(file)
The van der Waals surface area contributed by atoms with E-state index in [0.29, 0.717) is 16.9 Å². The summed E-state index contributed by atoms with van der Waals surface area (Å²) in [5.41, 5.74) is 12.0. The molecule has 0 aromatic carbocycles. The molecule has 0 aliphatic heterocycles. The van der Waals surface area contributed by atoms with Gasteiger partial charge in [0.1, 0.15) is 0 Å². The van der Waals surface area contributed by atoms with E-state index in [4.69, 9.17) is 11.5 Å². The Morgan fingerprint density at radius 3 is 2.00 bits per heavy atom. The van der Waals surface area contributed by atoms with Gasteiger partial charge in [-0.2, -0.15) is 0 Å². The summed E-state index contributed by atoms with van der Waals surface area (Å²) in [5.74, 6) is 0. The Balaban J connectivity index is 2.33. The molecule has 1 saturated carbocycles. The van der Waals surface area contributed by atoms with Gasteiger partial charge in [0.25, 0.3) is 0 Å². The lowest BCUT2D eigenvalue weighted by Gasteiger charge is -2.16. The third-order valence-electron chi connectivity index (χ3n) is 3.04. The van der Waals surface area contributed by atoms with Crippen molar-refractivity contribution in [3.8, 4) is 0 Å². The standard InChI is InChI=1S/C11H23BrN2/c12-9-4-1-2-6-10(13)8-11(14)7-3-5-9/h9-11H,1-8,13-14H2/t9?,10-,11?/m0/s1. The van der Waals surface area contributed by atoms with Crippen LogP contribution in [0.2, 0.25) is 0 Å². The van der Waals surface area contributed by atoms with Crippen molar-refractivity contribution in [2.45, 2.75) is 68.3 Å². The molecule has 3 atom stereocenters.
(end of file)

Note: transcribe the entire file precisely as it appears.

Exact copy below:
The van der Waals surface area contributed by atoms with E-state index in [0.29, 0.717) is 16.9 Å². The summed E-state index contributed by atoms with van der Waals surface area (Å²) in [5.41, 5.74) is 12.0. The molecule has 0 aromatic carbocycles. The molecule has 0 aliphatic heterocycles. The van der Waals surface area contributed by atoms with Gasteiger partial charge in [0.1, 0.15) is 0 Å². The van der Waals surface area contributed by atoms with E-state index in [4.69, 9.17) is 11.5 Å². The Morgan fingerprint density at radius 3 is 2.00 bits per heavy atom. The van der Waals surface area contributed by atoms with Gasteiger partial charge in [-0.2, -0.15) is 0 Å². The summed E-state index contributed by atoms with van der Waals surface area (Å²) in [5.74, 6) is 0. The Balaban J connectivity index is 2.33. The molecule has 1 saturated carbocycles. The van der Waals surface area contributed by atoms with Gasteiger partial charge in [0.25, 0.3) is 0 Å². The lowest BCUT2D eigenvalue weighted by Gasteiger charge is -2.16. The third-order valence-electron chi connectivity index (χ3n) is 3.04. The van der Waals surface area contributed by atoms with Crippen molar-refractivity contribution in [3.8, 4) is 0 Å². The standard InChI is InChI=1S/C11H23BrN2/c12-9-4-1-2-6-10(13)8-11(14)7-3-5-9/h9-11H,1-8,13-14H2/t9?,10-,11?/m0/s1. The van der Waals surface area contributed by atoms with Crippen LogP contribution in [0.2, 0.25) is 0 Å². The van der Waals surface area contributed by atoms with Crippen molar-refractivity contribution in [2.45, 2.75) is 68.3 Å². The molecule has 3 atom stereocenters.